No less appalling than Bishop’s feigned humanitarianism has been the repugnant handwringing by Labor Senator Lisa Singh. Identifying “human rights” in her Twitter biography, Singh advanced a motion on Yemen in September. It recognised that Yemen is the “largest food security emergency in the world”, that a child dies in Yemen every 10 minutes, and that the humanitarian situation is “catastrophic”.

The motion “supports” Australia’s pledge of aid to Yemen, humanitarian organisations on the ground, and urges “all parties” to comply with international law. The closest it came to recognising that the famine in Yemen has been caused by a blockade imposed by the invading coalition was in urging “all parties to the conflict to work to remove logistical and financial obstacles to the import and distribution of food and medical supplies to civilians”.

ALP Senator Lisa Singh.
ALP Senator Lisa Singh.

Even in a purely symbolic motion, Singh couldn’t bring herself to identify what those obstacles might be. It is as though a series of hurricanes and earthquakes had struck Yemen, and Singh was deeply upset, but what on earth could Australia do other than call on all sides to work together?

In response to the motion, Greens Senator Richard Di Natale rightly said, “We support this motion, but we’d like it to go further. The government should stop pouring petrol on the fires in Yemen and it should end its military trade with Saudi Arabia. Only then will we see a difference in the humanitarian situation in Yemen.”

Di Natale was cut off – he only had a minute to speak.

Later that night, Singh gave a speech, which was a longer version of her motion, and about as morally impressive. She doesn’t even pretend to respond to the point made by Di Natale.

Instead, she discussed the humanitarian crisis in Yemen as the result of “conflict”, a “brutal war” conducted by a “patchwork of opportunistic factions”. Not as the result of a war policy adopted by the invading coalition. Certainly not as a policy which Australia is deeply complicit in.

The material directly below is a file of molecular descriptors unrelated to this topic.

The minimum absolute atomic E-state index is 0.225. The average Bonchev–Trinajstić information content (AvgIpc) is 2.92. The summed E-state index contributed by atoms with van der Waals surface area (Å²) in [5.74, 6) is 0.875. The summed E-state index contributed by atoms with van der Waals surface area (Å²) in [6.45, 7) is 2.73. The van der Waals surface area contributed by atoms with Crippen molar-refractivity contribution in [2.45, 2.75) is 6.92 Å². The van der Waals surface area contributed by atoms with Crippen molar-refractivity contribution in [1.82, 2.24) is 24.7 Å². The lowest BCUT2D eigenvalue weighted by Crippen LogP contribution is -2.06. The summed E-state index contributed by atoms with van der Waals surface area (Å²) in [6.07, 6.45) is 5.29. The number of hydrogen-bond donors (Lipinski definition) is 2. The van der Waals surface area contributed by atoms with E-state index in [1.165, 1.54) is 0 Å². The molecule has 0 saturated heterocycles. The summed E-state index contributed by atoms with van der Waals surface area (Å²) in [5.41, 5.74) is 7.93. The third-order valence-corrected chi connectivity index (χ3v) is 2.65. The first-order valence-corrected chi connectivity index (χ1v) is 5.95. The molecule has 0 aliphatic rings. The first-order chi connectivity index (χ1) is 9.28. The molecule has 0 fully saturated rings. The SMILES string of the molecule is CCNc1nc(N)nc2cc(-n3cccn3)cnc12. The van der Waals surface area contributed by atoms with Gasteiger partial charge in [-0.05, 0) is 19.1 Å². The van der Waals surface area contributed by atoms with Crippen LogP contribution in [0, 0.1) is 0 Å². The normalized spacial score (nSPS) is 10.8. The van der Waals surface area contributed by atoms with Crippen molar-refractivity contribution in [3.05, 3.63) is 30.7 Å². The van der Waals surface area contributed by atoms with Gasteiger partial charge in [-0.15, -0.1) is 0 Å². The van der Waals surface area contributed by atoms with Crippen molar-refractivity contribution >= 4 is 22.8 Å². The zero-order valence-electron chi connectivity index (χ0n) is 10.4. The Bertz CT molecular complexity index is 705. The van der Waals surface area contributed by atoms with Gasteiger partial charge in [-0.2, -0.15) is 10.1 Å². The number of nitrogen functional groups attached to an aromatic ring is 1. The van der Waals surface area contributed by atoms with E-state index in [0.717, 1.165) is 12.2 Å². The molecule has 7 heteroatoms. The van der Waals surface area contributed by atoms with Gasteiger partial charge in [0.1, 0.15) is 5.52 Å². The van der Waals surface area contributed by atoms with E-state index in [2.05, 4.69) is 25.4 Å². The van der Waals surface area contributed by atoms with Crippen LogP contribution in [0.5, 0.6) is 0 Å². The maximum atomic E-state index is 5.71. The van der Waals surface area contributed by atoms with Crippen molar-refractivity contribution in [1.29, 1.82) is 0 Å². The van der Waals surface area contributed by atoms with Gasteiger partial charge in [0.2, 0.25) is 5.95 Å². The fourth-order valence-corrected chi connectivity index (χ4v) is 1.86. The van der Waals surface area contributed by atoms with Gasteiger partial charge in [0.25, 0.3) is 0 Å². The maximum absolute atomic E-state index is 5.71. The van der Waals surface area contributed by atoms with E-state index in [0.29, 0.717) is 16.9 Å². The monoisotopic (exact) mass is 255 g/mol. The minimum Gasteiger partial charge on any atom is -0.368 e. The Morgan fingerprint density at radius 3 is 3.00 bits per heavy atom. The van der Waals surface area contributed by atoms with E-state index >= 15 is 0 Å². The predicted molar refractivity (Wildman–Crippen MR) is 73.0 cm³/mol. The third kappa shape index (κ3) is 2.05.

Singh criticises the Coalition for cutting our aid budget. She managed to get petty partisan traction out of the crisis in Yemen without actually opposing the Government’s policy of supporting the invaders.

Her final suggestion: “I urge all parties in Yemen to remove the barriers that are preventing the importation and distribution of food and medical supplies to civilians.”

The “barriers” to importing and distributing food are no secret. Singh talks at length about UNICEF in her speech, having recently launched Parliamentary Friends of UNICEF. UNICEF has just issued another statement – together with the World Health Organisation and World Food Program – again desperately urging an end to the Saudi blockade on Yemen.

If Singh can give detailed statistics about UNICEF’s work in Yemen, then she knows that they identify the blockade as the cause of the crisis, and have made desperate pleas for the blockade to be lifted. This kind of cynical invocation of the crisis in Yemen in a politically manipulated way is utterly grotesque.

It is hard to understand how Singh can characterise herself as a supporter of UNICEF’s work in Yemen, and their work to address famine in Yemen, whilst ignoring their calls for what is needed to end the cause of the possible famine.

Singh’s speech later that night concluded: “Indeed, I hope for an end to this tragic humanitarian crisis.” This posture – of helpless handwringing – is obscene. There is something she could do: she could urge the ALP to oppose Australian military exports being sent to the invading coalition, she could specifically urge the lifting of the blockade, and she could demand the end of military ties with Saudi Arabia.

The ALP’s cowardly silence on Yemen is despicable enough. Until it is willing to oppose Australian support for the war on Yemen, the fake humanitarian posture adopted by Senator Singh somehow seems even more appalling.

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Michael Brull

Michael Brull writes twice a week for New Matilda. He has written for a range of other publications, including Overland, Crikey, ABC's Drum, the Guardian and elsewhere. His writings can be followed at his public Facebook page (click on the icon below right).